HAMMOND — Next time you run a marathon or need to drop weight because you haven't seen your feet in years, give John Bobalik a call.

The former marathon runner, local road race pioneer, longtime exercise/wellness advocate and 1965 Bishop Noll grad was among seven inductees to the Hammond Sports Hall of Fame on Tuesday night at the Civic Center.

The youthful-looking Bobalik hasn't changed much, though the rigors of running 100 miles a week in the '70s and '80s have affected his mobility a bit.

"Not so much my knees but my feet," he said of feeling the ill effects. "I can tell you my feet aren't what they used to be. I can still move, I can still run, but I can't run a 6-minute pace anymore, maybe a 10-minute pace."

Bobalik completed 20 marathons — five during the 1970s in times of 2:39.1 or faster — helped start the Calumet Region Striders Track Club, introduced the annual Highland Thanksgiving Pumpkin Plod road race, initiated the Hammond Clinic Corporate Fitness Program and co-developed the Purdue University Northwest Fitness Center.

He said the older we get, the more we need to work on our strength, flexibility and balance.

"It doesn't matter if I run a marathon if I'm so weak I can't pick up my suitcase and carry it through the airport," he said.

Also honored at the 32nd annual induction dinner were 1930s three-sport Clark athlete and St. Louis Cardinals minor league baseball player Wilbur P. Buerckholtz (deceased); Hammond quarterback and multi-sport threat David Tyrone Higgs (1982); Hammond wrestler Lee Marks (1993); Minnesota Twins farmhand and Bishop Noll multi-sport standout Marcus Smith (1994); award-winning high school football official/baseball umpire and multi-sport Hammond star Rick Stanford (1969); and high-scoring Morton basketball player Frank Tokoly (1967).

"This is all surreal," said Marks, who had a career record of 112-13-1 and was the 125-pound state champ his senior year. "In high school, I just wrestled, doing what I loved, without really looking at the achievements or accomplishments.

"I'm very proud to be here with these other outstanding athletes."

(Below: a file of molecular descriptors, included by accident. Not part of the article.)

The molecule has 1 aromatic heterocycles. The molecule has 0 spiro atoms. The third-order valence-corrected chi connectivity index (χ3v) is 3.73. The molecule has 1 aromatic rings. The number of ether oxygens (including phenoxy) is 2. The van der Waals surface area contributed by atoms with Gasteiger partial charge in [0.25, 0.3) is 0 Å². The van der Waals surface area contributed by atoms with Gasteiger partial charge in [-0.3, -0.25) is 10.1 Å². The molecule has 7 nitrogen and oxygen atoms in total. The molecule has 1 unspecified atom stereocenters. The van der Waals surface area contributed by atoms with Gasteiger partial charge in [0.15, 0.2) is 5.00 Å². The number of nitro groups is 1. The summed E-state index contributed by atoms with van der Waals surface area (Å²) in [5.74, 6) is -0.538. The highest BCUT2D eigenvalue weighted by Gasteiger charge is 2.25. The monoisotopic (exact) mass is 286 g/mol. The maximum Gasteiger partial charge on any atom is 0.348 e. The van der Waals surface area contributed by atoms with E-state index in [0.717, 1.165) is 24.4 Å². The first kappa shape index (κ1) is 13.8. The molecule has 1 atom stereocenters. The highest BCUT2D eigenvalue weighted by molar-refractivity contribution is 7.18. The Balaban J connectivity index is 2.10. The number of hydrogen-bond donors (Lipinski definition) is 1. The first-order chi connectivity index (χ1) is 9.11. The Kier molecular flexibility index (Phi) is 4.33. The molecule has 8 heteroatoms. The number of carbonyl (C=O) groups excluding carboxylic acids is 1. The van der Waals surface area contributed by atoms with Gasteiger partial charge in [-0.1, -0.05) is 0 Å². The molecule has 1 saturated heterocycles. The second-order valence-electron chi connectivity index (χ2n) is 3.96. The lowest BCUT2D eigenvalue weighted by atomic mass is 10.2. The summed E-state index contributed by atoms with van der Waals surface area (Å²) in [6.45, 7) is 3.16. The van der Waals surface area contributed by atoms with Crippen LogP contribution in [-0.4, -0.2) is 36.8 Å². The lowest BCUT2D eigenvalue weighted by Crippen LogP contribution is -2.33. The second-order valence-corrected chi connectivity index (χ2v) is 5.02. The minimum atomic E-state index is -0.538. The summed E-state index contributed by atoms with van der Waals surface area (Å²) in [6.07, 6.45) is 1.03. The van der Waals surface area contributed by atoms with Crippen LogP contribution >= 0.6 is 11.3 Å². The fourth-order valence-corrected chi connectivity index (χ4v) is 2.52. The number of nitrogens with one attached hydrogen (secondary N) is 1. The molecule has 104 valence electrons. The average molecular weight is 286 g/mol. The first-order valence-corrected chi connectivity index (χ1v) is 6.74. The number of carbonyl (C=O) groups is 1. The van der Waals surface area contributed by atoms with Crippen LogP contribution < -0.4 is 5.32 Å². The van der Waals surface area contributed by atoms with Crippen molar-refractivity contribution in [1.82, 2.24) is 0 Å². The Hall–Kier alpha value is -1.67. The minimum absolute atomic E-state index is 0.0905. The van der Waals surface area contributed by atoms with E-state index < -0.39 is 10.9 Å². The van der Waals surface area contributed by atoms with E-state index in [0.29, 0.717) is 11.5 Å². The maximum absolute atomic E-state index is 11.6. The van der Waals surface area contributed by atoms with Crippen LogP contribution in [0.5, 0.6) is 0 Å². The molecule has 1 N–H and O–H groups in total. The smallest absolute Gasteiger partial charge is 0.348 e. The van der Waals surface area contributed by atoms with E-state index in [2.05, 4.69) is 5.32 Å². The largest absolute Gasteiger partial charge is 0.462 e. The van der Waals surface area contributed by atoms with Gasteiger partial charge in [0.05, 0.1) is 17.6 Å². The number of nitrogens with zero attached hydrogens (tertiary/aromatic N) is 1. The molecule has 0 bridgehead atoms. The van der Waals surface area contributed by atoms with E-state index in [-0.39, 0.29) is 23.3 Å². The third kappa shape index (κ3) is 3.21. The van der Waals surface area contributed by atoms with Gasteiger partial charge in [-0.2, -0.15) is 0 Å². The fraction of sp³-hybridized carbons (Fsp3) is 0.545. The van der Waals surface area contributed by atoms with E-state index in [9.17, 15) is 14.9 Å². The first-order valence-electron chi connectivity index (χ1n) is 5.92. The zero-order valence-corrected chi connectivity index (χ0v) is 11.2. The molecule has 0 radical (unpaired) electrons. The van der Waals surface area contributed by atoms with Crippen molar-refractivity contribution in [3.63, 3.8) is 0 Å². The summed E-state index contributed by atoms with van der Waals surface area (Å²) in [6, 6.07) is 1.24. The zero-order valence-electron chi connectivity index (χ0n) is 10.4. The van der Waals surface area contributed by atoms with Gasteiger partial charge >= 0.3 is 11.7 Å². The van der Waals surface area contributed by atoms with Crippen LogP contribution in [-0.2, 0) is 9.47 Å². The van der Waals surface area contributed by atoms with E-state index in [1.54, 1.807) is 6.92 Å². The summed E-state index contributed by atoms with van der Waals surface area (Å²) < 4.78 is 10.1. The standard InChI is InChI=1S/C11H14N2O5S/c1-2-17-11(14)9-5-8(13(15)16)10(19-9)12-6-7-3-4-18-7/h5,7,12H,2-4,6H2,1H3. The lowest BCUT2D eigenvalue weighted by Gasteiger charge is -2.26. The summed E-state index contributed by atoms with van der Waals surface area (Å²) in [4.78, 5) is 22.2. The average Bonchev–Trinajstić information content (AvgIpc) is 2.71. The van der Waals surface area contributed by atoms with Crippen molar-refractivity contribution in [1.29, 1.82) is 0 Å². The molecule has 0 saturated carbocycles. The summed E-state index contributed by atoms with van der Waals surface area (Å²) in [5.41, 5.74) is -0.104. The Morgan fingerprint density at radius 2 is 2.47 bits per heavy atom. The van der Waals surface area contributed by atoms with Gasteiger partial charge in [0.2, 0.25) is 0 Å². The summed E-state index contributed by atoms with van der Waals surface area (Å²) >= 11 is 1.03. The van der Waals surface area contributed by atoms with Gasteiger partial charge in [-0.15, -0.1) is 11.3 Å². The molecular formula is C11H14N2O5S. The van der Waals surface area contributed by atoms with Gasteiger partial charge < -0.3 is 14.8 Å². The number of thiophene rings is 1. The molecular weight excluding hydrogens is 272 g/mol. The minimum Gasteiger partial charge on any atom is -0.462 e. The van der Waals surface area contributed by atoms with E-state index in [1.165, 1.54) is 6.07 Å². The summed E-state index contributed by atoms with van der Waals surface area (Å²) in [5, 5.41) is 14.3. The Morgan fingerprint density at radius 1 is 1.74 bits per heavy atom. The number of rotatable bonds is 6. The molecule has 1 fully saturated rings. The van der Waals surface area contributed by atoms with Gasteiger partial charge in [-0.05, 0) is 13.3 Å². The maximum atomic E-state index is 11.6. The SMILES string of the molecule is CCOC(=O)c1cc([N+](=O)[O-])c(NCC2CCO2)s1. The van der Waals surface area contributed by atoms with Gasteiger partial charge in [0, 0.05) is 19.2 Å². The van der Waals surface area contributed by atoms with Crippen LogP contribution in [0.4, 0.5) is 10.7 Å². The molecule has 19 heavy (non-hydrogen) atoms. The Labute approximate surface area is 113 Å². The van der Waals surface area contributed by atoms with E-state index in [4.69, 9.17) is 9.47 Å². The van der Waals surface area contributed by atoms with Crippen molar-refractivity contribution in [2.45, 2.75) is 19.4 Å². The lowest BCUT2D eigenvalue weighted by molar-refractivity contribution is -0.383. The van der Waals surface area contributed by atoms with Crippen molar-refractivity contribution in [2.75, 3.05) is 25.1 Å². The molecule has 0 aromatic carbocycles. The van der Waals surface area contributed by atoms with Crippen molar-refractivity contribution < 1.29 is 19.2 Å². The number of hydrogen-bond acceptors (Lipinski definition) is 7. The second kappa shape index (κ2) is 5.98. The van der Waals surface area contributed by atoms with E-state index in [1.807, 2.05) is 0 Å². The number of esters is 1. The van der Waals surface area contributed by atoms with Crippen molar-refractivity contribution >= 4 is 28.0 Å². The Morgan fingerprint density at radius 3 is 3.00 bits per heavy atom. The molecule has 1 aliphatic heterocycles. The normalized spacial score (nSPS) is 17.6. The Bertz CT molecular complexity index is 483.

Stanford officiated high school football 36 years with four title games (1987, '99, 2003, '07) and baseball for 20 years with a state championship ('88) before retiring in 2012.

"I miss the Friday night camaraderie with my fellow officials the most. It was special," Stanford said. "I had a pretty good rapport with most coaches. A lot of work, a lot of long days and late nights and not coming home to the wife and kids.

"You didn't do it for money. It kept you young a long time until knees and hips started going out on you."

Stanford said fans' obsession with social media and officials being constantly targeted might've cut his career short 20 years ago.

Higgs was a three-time all-state quarterback and led his Wildcats to three conference titles while also excelling in basketball and baseball.

"To be totally honest, I've always had a dream of doing something special with my life and I consider this a special moment, but I didn't know it would manifest in this way," said Higgs, who works for the Department of Defense IT division.

"This is a blessing. I knew God had something special for me. It's a culmination of things I've worked hard for in my life in sports and education."

Marcus Smith was a Class 3A all-state wide receiver at Noll and the 1994 Times Player of The Year in baseball, once belting four home runs in a game.

But he had a confession to make Tuesday.

"This is a great surprise more than anything. It's funny. My goal was to go to high school just to play sports. I always wanted to be a professional baseball player," said Smith, who sells medical imaging equipment in Florida.

"I'm very humbled by the recognition. I played three sports but never thought anything I did would be recognized as having success."

Tokoly was among the Region's top scorers his senior season with a 22.5 average and helped lead Morton to a 65-62 Hammond Sectional upset of state-ranked Hammond in the first round.

"This is just a dream come true for me," Tokoly said. "I can remember in grade school coming here to watch all the legends play. When they informed me I was being inducted, believe it or not, I'm a talker but I was speechless.

"It brings closure to your athletic career. I'm going to put the plaque they give us right where I work out so I see it every day."

Buerckholtz had his plaque accepted by Ray Buell, 89, also a member of Hammond Hall of Fame.

Additionally, retired Hammond football coach and School City of Hammond athletic director Tom Zasada received the Special Recognition Award.